As the clock ticks, Raider Nation awaits to find out if beloved hometown son Marshawn Lynch will return to the Raiders to play under new coach Jon Gruden. Matt Gutierrez explores the upside and the challenges of Lynch returning to the team.

It’s no secret that the fans in Oakland love Marshawn Lynch.

He’s one of them. He grew up in the shadow of the Coliseum. He has “OAKLAND” tattooed across his chest. He loves being a Raider as much as the fans love having him in the Silver & Black.

But when it comes to having the man they call, “Beast Mode” on your team, you must be willing to deal with more than just a football player. You’ve got to deal with the unique personality that is Marshawn Lynch.

The talent is without question. The questions revolve more around everything else. While it is true that his unique personality and steadfast individualism are part of his appeal, not all agree if it’s worth the challenges that accompany it.

I’ve put together a list highlighting some of the things Marshawn Lynch brings to the table on both sides of the ledger. The decision on whether to keep Lynch for the 2018 season could come down to one or two of these things, in my view.

THE GOOD

Marshawn Lynch Oakland Riaders

Oakland fans love Marshawn Lynch – after all, he is one of their own.

He’s still got it

Lynch can still produce like a top NFL running back. When he was given the opportunity, he was the same Marshawn we’ve seen for the last 10 years. Lynch was right at his career average of 4.3 yards per carry. He added seven touchdowns to his career total this season and left no doubt he still has that burst. He had five runs of 20+ yards, and one of 40+. Earlier in his career, Lynch was never known for long runs but he clearly hit his stride this past season. He’s probably not running a 4.46-40 yard dash anymore, but Lynch is still fast enough to outrun a defense in the open field.

He’s fresh

Lynch missed the second half of the 2015 season when he underwent sports hernia surgery in late November of that year. He did return for the Seattle Seahawks final playoff game vs Carolina, but he saw limited action. Lynch then decided to retire from the NFL and sat out the entire 2016 season. In two full seasons of football, Lynch played just seven games of a possible 32. He’s not a beaten-up, retread – he’s the exact opposite. That’s valuable rest for a running back in his 30’s.

Beast Mode

It took all of one game to realize Lynch was still an absolute beast of a football player. Late in their week one matchup vs the Tennessee Titans, the Raiders turned to Lynch to be the “closer.” With just over two minutes to play in a seven-point game, Derek Carr turned and handed off to Lynch. Lynch hit the hole where Titans all-pro defensive lineman, Jurrell Casey was waiting. The two men met like the old “meet me in the alley” drills you ran in high school. Lynch ran straight through the 305 lb. Casey, knocking him to the ground and gaining six yards on the carry. It was a wakeup call to the NFL. Lynch was back and he hadn’t skipped a beat.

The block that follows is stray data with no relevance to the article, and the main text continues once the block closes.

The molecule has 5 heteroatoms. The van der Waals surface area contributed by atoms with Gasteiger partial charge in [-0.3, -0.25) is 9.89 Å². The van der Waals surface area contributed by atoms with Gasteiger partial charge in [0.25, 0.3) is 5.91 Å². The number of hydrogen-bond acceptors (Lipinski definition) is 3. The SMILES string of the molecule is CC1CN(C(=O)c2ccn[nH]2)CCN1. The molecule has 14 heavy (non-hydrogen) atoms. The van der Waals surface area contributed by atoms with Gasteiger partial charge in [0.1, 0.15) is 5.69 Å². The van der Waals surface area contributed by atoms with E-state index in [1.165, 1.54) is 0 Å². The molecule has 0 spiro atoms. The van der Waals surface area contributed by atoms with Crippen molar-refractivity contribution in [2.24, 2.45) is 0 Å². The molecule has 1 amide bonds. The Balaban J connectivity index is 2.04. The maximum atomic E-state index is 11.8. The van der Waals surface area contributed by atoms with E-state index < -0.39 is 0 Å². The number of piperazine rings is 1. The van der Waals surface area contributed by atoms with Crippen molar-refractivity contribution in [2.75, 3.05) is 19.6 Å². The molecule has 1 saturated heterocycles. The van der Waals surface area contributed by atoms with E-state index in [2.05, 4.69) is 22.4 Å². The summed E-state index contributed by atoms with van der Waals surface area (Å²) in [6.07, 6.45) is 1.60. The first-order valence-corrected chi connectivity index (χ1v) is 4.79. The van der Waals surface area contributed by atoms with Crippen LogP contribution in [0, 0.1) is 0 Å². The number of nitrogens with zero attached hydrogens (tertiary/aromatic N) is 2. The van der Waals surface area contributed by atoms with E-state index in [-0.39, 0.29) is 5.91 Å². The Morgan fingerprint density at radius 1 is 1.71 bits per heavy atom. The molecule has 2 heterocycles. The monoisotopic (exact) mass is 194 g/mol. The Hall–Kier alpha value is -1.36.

Marshawn showed more of that power in a November 5th game in Miami. Though he only ended with 57 yards officially, he was credited with 60 yards after contact. He added two touchdownss on only 14 carries.

Marshawn Lynch Oakland Riaders

Lynch is a free spirit. Some love that, others don’t. Either way, his unique personality can be polarizing.

A Free Spirit

Lynch is a free spirit, and always keeps it light. He’s loves to have fun. He was so excited to finally be a Raider that he left their facilities in Alameda the day he signed while still wearing his new helmet. In a Carr post-game interview with Deion Sanders, Lynch jumped into camera frame and took over. He joked with Deion about the difference between a front flip and a back flip, asked him how he could say he dropped a ball he never touched, and made fun of the size of the screen Deion was on. It was Marshawn just having fun and being Marshawn. Oakland fans caught a first-hand glimpse of that this season during a game vs the New York Jets. Early in the 4th quarter of a Raiders blowout win, “Oakland” began playing over the Coliseum sound system. Lynch began dancing on the sideline and was soon on the Jumbotron for everyone to see. Fans went wild and joined in on the dance party. It was Lynch’s official homecoming, and probably the highlight of his entire season.

Jon Gruden